• DiSalvo's, 341 East Fourth St, (570) 327-1200 (), [5]. Lunch M-F 11:30AM-2PM, Dinner M-Th 5PM-9:30PM, F-Sa 5PM-10PM. Best Italian restaurant in the area, hands-down. The atmosphere is nice, too. $10-25 entrees.  edit
  • The Golden Strip, East Third Street. The Golden Strip (as the locals call East Third Street) has the highest concentration of stores and restaurants in the city. Most of the eateries are part of chains, so if you're looking for anything from McDonald's to TGIF to Red Lobster, it's right along this half-mile stretch of road.  edit
  • Coffee and Tea Room, 217 W 4th St, (570) 326-1760, [6]. M-Th 8AM-9PM; F 8AM-11PM; Sa 9AM-9PM. The Coffee and Tea Room is a coffeehouse, a cafe, an art gallery, and a cultural meeting place. It offers a large selection of specialty drinks including cappuccino, mocha, latte, cocoa, full-leaf tea (many styles available) and a special Kona Blend freshly brewed coffee. They offer a selection of muffins, scones, bagels, cookies and cinnamon rolls, each baked fresh daily. For sustenance, the Coffee and Tea Room offers a variety of wraps, panini sandwiches, salads, and soups, each individually-inspired. An internet-connected computer is free to use as is WiFi access. Tarot card readings also take place here and earthy clothes and objects can be purchased in the front of the restaurant. The seating consists of unique chairs, sofas, and armchairs in individual settings - from two to six or so.  edit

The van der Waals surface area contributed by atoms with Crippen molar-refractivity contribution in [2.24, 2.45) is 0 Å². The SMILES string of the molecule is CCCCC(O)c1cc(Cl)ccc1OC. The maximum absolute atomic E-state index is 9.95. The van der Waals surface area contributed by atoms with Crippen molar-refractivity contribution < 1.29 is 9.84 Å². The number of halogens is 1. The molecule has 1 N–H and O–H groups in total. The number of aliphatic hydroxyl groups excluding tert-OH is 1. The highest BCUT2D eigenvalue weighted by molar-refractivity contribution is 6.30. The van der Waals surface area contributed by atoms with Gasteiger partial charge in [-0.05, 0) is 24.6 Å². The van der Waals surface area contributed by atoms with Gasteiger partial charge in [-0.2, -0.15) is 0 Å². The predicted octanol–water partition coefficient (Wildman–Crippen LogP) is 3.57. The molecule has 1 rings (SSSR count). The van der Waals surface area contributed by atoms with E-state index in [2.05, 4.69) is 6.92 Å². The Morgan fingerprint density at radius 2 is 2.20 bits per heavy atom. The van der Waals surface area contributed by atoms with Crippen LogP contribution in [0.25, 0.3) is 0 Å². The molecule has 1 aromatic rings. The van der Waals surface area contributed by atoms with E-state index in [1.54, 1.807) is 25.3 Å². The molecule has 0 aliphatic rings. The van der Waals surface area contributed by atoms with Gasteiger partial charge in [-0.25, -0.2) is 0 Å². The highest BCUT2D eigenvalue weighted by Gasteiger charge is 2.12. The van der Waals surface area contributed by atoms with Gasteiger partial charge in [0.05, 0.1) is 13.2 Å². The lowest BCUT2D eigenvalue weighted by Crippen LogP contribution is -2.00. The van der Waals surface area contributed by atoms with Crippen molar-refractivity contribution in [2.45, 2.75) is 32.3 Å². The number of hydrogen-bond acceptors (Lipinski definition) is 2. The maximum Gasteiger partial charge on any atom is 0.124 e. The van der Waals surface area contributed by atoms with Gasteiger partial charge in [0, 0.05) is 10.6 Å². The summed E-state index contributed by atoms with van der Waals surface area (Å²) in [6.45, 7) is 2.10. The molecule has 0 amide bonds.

• Franco's Lounge (, 12 West Fourth Street, 570-327-1840, [7]. Authentic italian food, from bread to pastas and desserts, home-made and absolutely the best in the region. Menu has both traditional italian cuisine as well as unique dishes that are sure to please the palate. Atmosphere is cozy but elegant and the owners will make you feel at home!  edit